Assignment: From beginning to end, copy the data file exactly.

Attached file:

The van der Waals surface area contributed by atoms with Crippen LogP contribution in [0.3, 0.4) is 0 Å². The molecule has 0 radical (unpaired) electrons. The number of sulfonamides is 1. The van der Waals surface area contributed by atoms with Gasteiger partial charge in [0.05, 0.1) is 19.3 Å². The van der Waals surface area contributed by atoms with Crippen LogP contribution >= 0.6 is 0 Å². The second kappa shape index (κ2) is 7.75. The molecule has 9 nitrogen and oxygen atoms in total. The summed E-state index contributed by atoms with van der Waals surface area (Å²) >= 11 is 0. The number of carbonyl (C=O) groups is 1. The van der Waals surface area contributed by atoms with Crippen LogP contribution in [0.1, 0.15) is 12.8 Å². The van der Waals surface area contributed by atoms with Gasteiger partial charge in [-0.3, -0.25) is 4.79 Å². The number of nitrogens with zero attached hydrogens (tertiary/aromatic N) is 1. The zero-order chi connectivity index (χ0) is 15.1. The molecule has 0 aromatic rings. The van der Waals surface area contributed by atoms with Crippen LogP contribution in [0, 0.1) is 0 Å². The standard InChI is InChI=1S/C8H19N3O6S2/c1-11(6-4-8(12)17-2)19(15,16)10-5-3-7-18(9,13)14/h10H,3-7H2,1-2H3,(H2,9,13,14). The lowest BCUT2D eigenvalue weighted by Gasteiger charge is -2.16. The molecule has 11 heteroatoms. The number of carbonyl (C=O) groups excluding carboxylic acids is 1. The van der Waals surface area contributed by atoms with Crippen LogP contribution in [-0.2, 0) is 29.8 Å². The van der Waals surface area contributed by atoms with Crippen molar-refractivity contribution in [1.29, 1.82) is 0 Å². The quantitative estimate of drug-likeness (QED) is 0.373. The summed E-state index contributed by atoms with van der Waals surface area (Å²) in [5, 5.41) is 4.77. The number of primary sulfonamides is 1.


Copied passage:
The van der Waals surface area contributed by atoms with Crippen LogP contribution in [0.3, 0.4) is 0 Å². The molecule has 0 radical (unpaired) electrons. The number of sulfonamides is 1. The van der Waals surface area contributed by atoms with Gasteiger partial charge in [0.05, 0.1) is 19.3 Å². The van der Waals surface area contributed by atoms with Crippen LogP contribution >= 0.6 is 0 Å². The second kappa shape index (κ2) is 7.75. The molecule has 9 nitrogen and oxygen atoms in total. The summed E-state index contributed by atoms with van der Waals surface area (Å²) >= 11 is 0. The number of carbonyl (C=O) groups is 1. The van der Waals surface area contributed by atoms with Crippen LogP contribution in [0.1, 0.15) is 12.8 Å². The van der Waals surface area contributed by atoms with Gasteiger partial charge in [-0.3, -0.25) is 4.79 Å². The number of nitrogens with zero attached hydrogens (tertiary/aromatic N) is 1. The zero-order chi connectivity index (χ0) is 15.1. The molecule has 0 aromatic rings. The van der Waals surface area contributed by atoms with Crippen LogP contribution in [0, 0.1) is 0 Å². The standard InChI is InChI=1S/C8H19N3O6S2/c1-11(6-4-8(12)17-2)19(15,16)10-5-3-7-18(9,13)14/h10H,3-7H2,1-2H3,(H2,9,13,14). The lowest BCUT2D eigenvalue weighted by Gasteiger charge is -2.16. The molecule has 11 heteroatoms. The number of carbonyl (C=O) groups excluding carboxylic acids is 1. The van der Waals surface area contributed by atoms with Crippen LogP contribution in [-0.2, 0) is 29.8 Å². The van der Waals surface area contributed by atoms with Crippen molar-refractivity contribution in [1.29, 1.82) is 0 Å². The quantitative estimate of drug-likeness (QED) is 0.373. The summed E-state index contributed by atoms with van der Waals surface area (Å²) in [5, 5.41) is 4.77. The number of primary sulfonamides is 1.